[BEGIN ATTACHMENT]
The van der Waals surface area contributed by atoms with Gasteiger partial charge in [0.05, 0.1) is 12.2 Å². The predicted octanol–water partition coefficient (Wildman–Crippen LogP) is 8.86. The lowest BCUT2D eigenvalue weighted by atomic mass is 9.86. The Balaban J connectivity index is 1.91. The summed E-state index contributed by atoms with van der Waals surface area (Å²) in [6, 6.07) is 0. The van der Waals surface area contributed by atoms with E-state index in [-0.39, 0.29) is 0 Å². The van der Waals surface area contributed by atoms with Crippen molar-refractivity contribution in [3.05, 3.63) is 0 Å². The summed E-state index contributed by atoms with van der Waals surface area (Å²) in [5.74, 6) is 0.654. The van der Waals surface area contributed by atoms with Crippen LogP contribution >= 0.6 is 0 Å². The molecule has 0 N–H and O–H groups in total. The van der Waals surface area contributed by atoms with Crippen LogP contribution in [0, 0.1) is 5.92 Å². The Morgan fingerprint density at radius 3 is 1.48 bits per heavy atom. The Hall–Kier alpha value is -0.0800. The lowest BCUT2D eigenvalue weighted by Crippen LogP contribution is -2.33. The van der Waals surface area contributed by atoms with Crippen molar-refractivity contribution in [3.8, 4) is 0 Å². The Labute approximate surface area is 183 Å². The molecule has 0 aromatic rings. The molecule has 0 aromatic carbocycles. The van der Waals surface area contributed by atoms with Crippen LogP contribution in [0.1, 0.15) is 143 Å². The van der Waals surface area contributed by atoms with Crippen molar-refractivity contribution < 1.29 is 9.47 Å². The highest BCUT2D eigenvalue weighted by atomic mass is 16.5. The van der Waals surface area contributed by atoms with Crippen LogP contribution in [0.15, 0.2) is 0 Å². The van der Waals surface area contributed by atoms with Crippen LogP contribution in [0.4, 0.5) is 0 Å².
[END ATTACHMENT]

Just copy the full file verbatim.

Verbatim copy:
The van der Waals surface area contributed by atoms with Gasteiger partial charge in [0.05, 0.1) is 12.2 Å². The predicted octanol–water partition coefficient (Wildman–Crippen LogP) is 8.86. The lowest BCUT2D eigenvalue weighted by atomic mass is 9.86. The Balaban J connectivity index is 1.91. The summed E-state index contributed by atoms with van der Waals surface area (Å²) in [6, 6.07) is 0. The van der Waals surface area contributed by atoms with E-state index in [-0.39, 0.29) is 0 Å². The van der Waals surface area contributed by atoms with Crippen molar-refractivity contribution in [3.05, 3.63) is 0 Å². The summed E-state index contributed by atoms with van der Waals surface area (Å²) in [5.74, 6) is 0.654. The van der Waals surface area contributed by atoms with Crippen LogP contribution >= 0.6 is 0 Å². The molecule has 0 N–H and O–H groups in total. The van der Waals surface area contributed by atoms with Crippen LogP contribution in [0, 0.1) is 5.92 Å². The Morgan fingerprint density at radius 3 is 1.48 bits per heavy atom. The Hall–Kier alpha value is -0.0800. The lowest BCUT2D eigenvalue weighted by Crippen LogP contribution is -2.33. The van der Waals surface area contributed by atoms with Crippen molar-refractivity contribution in [3.8, 4) is 0 Å². The Labute approximate surface area is 183 Å². The molecule has 0 aromatic rings. The molecule has 0 aromatic carbocycles. The van der Waals surface area contributed by atoms with Crippen LogP contribution in [0.1, 0.15) is 143 Å². The van der Waals surface area contributed by atoms with Crippen molar-refractivity contribution < 1.29 is 9.47 Å². The highest BCUT2D eigenvalue weighted by atomic mass is 16.5. The van der Waals surface area contributed by atoms with Crippen LogP contribution in [0.15, 0.2) is 0 Å². The van der Waals surface area contributed by atoms with Crippen LogP contribution in [0.4, 0.5) is 0 Å².